On Friday 26th April, the UK Civil Aviation Authority launched a consultation on the proposed charge for the UK’s new drone registration scheme that becomes a law at the end of November 2019. In 2018, the UK Government introduced a law which requires drone pilots who operate drones weighing above 250 grams to register with the CAA. The registration system is currently being developed with the target of an October 2019 launch.
How Does the UK Drone Registration Scheme Work?
The scheme will be an online process which will register operators rather than drones. Once operators have registered, they will receive a unique code which must be applied to all drones that they both own and are responsible for.
The Government has provided a significant amount of taxpayer funding to cover the costs of developing the new drone registration scheme up until 1st October 2019. From that date onwards, the costs of running the scheme will be accepted by those who use it under the ‘user pays’ principle. This is because as a statutory body, the CAA has to recover its costs from those it regulates. This is the funding model used for its other aviation regulation functions, for example regulation of pilots, engineers, general aviation, airlines and airports.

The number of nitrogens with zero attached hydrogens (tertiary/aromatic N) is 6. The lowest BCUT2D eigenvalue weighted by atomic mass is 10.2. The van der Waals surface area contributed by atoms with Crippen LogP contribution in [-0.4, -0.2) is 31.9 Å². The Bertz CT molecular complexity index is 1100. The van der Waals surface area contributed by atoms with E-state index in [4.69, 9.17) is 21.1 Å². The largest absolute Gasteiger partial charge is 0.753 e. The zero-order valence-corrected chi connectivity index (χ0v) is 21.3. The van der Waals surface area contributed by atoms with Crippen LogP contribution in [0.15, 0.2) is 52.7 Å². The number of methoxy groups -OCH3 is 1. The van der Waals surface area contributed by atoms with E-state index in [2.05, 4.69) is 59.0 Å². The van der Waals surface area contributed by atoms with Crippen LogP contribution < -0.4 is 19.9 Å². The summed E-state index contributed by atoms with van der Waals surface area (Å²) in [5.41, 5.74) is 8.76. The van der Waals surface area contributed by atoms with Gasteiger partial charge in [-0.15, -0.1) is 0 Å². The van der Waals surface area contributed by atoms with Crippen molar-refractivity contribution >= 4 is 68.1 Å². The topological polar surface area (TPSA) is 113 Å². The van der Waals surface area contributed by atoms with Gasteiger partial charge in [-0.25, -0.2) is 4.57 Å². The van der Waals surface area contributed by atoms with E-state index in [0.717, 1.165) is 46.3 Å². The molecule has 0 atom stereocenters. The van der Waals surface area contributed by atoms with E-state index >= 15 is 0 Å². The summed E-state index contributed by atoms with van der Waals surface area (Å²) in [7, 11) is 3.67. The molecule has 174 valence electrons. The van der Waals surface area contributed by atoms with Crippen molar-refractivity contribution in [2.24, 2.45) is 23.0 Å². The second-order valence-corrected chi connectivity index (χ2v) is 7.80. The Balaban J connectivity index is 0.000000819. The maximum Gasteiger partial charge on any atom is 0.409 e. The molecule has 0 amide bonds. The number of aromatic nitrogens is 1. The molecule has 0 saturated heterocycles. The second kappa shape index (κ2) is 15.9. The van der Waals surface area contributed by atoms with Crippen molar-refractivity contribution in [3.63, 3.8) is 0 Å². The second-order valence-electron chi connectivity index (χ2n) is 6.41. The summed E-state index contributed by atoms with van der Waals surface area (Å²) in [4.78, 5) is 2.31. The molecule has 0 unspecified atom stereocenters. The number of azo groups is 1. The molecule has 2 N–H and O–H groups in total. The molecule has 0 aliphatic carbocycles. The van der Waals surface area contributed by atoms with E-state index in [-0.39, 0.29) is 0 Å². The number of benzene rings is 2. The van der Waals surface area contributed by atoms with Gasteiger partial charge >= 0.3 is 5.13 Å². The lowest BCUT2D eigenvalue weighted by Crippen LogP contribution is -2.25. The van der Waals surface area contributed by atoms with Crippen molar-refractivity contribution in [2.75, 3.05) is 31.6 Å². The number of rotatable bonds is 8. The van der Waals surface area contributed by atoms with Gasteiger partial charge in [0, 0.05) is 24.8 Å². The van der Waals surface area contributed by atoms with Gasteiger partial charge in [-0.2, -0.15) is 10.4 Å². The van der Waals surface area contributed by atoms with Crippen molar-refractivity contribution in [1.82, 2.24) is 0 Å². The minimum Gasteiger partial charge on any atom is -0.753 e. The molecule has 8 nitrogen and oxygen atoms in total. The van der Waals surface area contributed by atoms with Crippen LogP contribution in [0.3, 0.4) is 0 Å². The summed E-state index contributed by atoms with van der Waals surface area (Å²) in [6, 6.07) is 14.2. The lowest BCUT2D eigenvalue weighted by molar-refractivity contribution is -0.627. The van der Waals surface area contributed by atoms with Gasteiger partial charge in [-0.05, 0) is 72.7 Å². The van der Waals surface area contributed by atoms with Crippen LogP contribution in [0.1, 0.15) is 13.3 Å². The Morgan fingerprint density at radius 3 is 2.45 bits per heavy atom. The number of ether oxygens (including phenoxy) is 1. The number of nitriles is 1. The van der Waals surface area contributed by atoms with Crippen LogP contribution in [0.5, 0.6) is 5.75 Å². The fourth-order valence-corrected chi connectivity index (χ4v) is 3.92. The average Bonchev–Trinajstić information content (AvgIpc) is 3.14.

The proposed charge is estimated on numbers registered in similar schemes within the USA and Ireland. As there is no reliable evidence on drone ownership and use within the UK, the cost has been matched against the UK population and available research on drone use. The CAA have therefore based the costs on an assumption of 170,000 registrations over the initial 18-month period at a proposed charge of £16.50, per drone operator on an annual basis.
What Will The Proposed Charge Cover?
The £16.50 charge will cover the cost of running the registration scheme which includes:
- IT hosting and security costs
- CAA personnel and help desk
- Identity verification
- A national education and awareness campaign
- Costs of further upgrades to the initial drone registration service
If there is a significant over-recovery on top of the scheme’s running costs, then the CAA may consider reducing the charge over subsequent years.
How Do Drone Pilots Voice Their Opinion?
The CAA consultation, which provides drone operators with the opportunity to give their opinion on the cost, is open until 7th June 2019. Linked to the registration is an online drone safety education and test package. This will also be a legal requirement from the end of November for anyone flying a drone, whether or not they are a drone owner. There is no charge for this.
The CAA will be running a significant awareness campaign to alert drone owners and users of the requirements prior to them becoming law. The CAA’s Dronecode provides advice on how to fly your drone safely and responsibly. Drone pilots must follow the rules at all times in order to fly drones in the safest possible way.